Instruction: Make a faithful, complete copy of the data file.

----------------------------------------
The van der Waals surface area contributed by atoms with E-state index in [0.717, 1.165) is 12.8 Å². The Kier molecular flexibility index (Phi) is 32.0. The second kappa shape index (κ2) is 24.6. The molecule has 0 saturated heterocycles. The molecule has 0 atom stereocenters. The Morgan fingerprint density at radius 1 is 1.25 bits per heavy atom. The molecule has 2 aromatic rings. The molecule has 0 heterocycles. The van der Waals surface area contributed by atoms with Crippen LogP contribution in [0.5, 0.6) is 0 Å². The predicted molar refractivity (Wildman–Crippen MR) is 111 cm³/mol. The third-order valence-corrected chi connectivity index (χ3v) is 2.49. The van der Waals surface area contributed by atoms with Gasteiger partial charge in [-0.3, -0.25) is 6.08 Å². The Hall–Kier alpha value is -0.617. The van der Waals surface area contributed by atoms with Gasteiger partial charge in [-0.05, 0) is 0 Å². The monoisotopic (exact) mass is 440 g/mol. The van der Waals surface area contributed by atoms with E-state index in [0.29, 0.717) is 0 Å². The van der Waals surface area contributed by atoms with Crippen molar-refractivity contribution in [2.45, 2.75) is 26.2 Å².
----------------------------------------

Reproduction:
The van der Waals surface area contributed by atoms with E-state index in [0.717, 1.165) is 12.8 Å². The Kier molecular flexibility index (Phi) is 32.0. The second kappa shape index (κ2) is 24.6. The molecule has 0 saturated heterocycles. The molecule has 0 atom stereocenters. The Morgan fingerprint density at radius 1 is 1.25 bits per heavy atom. The molecule has 2 aromatic rings. The molecule has 0 heterocycles. The van der Waals surface area contributed by atoms with Crippen LogP contribution in [0.5, 0.6) is 0 Å². The predicted molar refractivity (Wildman–Crippen MR) is 111 cm³/mol. The third-order valence-corrected chi connectivity index (χ3v) is 2.49. The van der Waals surface area contributed by atoms with Gasteiger partial charge in [-0.3, -0.25) is 6.08 Å². The Hall–Kier alpha value is -0.617. The van der Waals surface area contributed by atoms with Gasteiger partial charge in [-0.05, 0) is 0 Å². The monoisotopic (exact) mass is 440 g/mol. The van der Waals surface area contributed by atoms with E-state index in [0.29, 0.717) is 0 Å². The van der Waals surface area contributed by atoms with Crippen molar-refractivity contribution in [2.45, 2.75) is 26.2 Å².